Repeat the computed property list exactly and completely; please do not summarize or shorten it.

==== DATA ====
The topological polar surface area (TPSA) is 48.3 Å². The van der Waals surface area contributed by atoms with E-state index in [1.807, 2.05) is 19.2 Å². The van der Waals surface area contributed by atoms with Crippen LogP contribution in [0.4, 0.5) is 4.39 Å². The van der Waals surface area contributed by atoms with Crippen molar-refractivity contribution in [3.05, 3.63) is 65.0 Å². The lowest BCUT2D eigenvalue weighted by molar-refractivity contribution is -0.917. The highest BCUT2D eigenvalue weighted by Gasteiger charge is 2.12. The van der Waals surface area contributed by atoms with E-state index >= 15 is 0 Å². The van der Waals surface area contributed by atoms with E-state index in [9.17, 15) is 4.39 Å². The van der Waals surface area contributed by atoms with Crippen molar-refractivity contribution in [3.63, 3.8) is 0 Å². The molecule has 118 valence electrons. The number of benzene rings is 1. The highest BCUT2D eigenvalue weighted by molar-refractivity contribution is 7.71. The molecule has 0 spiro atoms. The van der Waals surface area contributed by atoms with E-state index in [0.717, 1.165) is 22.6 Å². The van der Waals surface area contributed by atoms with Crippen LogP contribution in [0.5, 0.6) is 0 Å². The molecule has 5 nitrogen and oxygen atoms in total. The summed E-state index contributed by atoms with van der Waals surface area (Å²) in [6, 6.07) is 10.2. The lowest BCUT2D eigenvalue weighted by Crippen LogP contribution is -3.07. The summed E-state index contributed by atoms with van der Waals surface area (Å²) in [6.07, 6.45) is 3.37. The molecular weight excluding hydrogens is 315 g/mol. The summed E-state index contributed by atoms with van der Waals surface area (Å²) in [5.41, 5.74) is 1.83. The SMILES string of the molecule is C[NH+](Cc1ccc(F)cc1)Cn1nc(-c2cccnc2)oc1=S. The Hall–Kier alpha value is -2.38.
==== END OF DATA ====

The topological polar surface area (TPSA) is 48.3 Å². The van der Waals surface area contributed by atoms with E-state index in [1.807, 2.05) is 19.2 Å². The van der Waals surface area contributed by atoms with Crippen LogP contribution in [0.4, 0.5) is 4.39 Å². The van der Waals surface area contributed by atoms with Crippen molar-refractivity contribution in [3.05, 3.63) is 65.0 Å². The lowest BCUT2D eigenvalue weighted by molar-refractivity contribution is -0.917. The highest BCUT2D eigenvalue weighted by Gasteiger charge is 2.12. The van der Waals surface area contributed by atoms with E-state index >= 15 is 0 Å². The van der Waals surface area contributed by atoms with E-state index in [9.17, 15) is 4.39 Å². The van der Waals surface area contributed by atoms with Crippen molar-refractivity contribution in [3.63, 3.8) is 0 Å². The molecule has 118 valence electrons. The number of benzene rings is 1. The highest BCUT2D eigenvalue weighted by molar-refractivity contribution is 7.71. The molecule has 0 spiro atoms. The van der Waals surface area contributed by atoms with E-state index in [0.717, 1.165) is 22.6 Å². The van der Waals surface area contributed by atoms with Crippen LogP contribution in [0.5, 0.6) is 0 Å². The molecule has 5 nitrogen and oxygen atoms in total. The summed E-state index contributed by atoms with van der Waals surface area (Å²) in [6, 6.07) is 10.2. The lowest BCUT2D eigenvalue weighted by Crippen LogP contribution is -3.07. The summed E-state index contributed by atoms with van der Waals surface area (Å²) in [6.07, 6.45) is 3.37. The molecular weight excluding hydrogens is 315 g/mol. The summed E-state index contributed by atoms with van der Waals surface area (Å²) in [5.41, 5.74) is 1.83. The SMILES string of the molecule is C[NH+](Cc1ccc(F)cc1)Cn1nc(-c2cccnc2)oc1=S. The Hall–Kier alpha value is -2.38.